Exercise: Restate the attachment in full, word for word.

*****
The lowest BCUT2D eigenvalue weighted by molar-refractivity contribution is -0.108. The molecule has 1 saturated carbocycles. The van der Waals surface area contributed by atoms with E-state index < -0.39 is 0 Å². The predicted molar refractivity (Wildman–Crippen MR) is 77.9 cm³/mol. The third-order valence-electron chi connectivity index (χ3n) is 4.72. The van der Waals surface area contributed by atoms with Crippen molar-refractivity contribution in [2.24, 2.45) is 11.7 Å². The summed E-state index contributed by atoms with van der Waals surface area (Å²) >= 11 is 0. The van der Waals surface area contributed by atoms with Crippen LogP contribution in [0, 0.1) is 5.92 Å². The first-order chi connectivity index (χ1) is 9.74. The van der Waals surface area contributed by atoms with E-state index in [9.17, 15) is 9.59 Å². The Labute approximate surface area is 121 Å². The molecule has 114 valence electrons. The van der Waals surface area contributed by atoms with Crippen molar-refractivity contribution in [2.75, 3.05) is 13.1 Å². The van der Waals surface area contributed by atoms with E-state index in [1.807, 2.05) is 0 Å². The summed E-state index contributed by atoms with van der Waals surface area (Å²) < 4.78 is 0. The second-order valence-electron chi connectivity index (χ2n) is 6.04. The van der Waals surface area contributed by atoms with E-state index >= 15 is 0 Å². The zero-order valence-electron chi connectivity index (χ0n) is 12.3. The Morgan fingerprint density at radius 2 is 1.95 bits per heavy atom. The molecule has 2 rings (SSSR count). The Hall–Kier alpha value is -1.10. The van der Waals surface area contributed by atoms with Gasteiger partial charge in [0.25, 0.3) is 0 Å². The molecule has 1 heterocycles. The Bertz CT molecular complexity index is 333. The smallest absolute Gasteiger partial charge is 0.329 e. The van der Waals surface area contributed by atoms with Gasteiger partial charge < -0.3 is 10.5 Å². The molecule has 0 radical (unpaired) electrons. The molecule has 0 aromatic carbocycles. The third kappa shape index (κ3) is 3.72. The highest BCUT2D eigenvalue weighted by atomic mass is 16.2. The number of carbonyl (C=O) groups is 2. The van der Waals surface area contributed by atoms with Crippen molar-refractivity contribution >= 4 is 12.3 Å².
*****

The lowest BCUT2D eigenvalue weighted by molar-refractivity contribution is -0.108. The molecule has 1 saturated carbocycles. The van der Waals surface area contributed by atoms with E-state index < -0.39 is 0 Å². The predicted molar refractivity (Wildman–Crippen MR) is 77.9 cm³/mol. The third-order valence-electron chi connectivity index (χ3n) is 4.72. The van der Waals surface area contributed by atoms with Crippen molar-refractivity contribution in [2.24, 2.45) is 11.7 Å². The summed E-state index contributed by atoms with van der Waals surface area (Å²) >= 11 is 0. The van der Waals surface area contributed by atoms with Crippen LogP contribution in [0, 0.1) is 5.92 Å². The first-order chi connectivity index (χ1) is 9.74. The van der Waals surface area contributed by atoms with E-state index in [9.17, 15) is 9.59 Å². The Labute approximate surface area is 121 Å². The molecule has 114 valence electrons. The van der Waals surface area contributed by atoms with Crippen molar-refractivity contribution in [2.75, 3.05) is 13.1 Å². The van der Waals surface area contributed by atoms with E-state index in [1.807, 2.05) is 0 Å². The summed E-state index contributed by atoms with van der Waals surface area (Å²) < 4.78 is 0. The second-order valence-electron chi connectivity index (χ2n) is 6.04. The van der Waals surface area contributed by atoms with E-state index >= 15 is 0 Å². The zero-order valence-electron chi connectivity index (χ0n) is 12.3. The Morgan fingerprint density at radius 2 is 1.95 bits per heavy atom. The molecule has 2 rings (SSSR count). The Hall–Kier alpha value is -1.10. The van der Waals surface area contributed by atoms with Gasteiger partial charge in [0.25, 0.3) is 0 Å². The molecule has 1 heterocycles. The Bertz CT molecular complexity index is 333. The smallest absolute Gasteiger partial charge is 0.329 e. The van der Waals surface area contributed by atoms with Gasteiger partial charge < -0.3 is 10.5 Å². The molecule has 0 radical (unpaired) electrons. The molecule has 0 aromatic carbocycles. The third kappa shape index (κ3) is 3.72. The highest BCUT2D eigenvalue weighted by atomic mass is 16.2. The number of carbonyl (C=O) groups is 2. The van der Waals surface area contributed by atoms with Crippen molar-refractivity contribution >= 4 is 12.3 Å².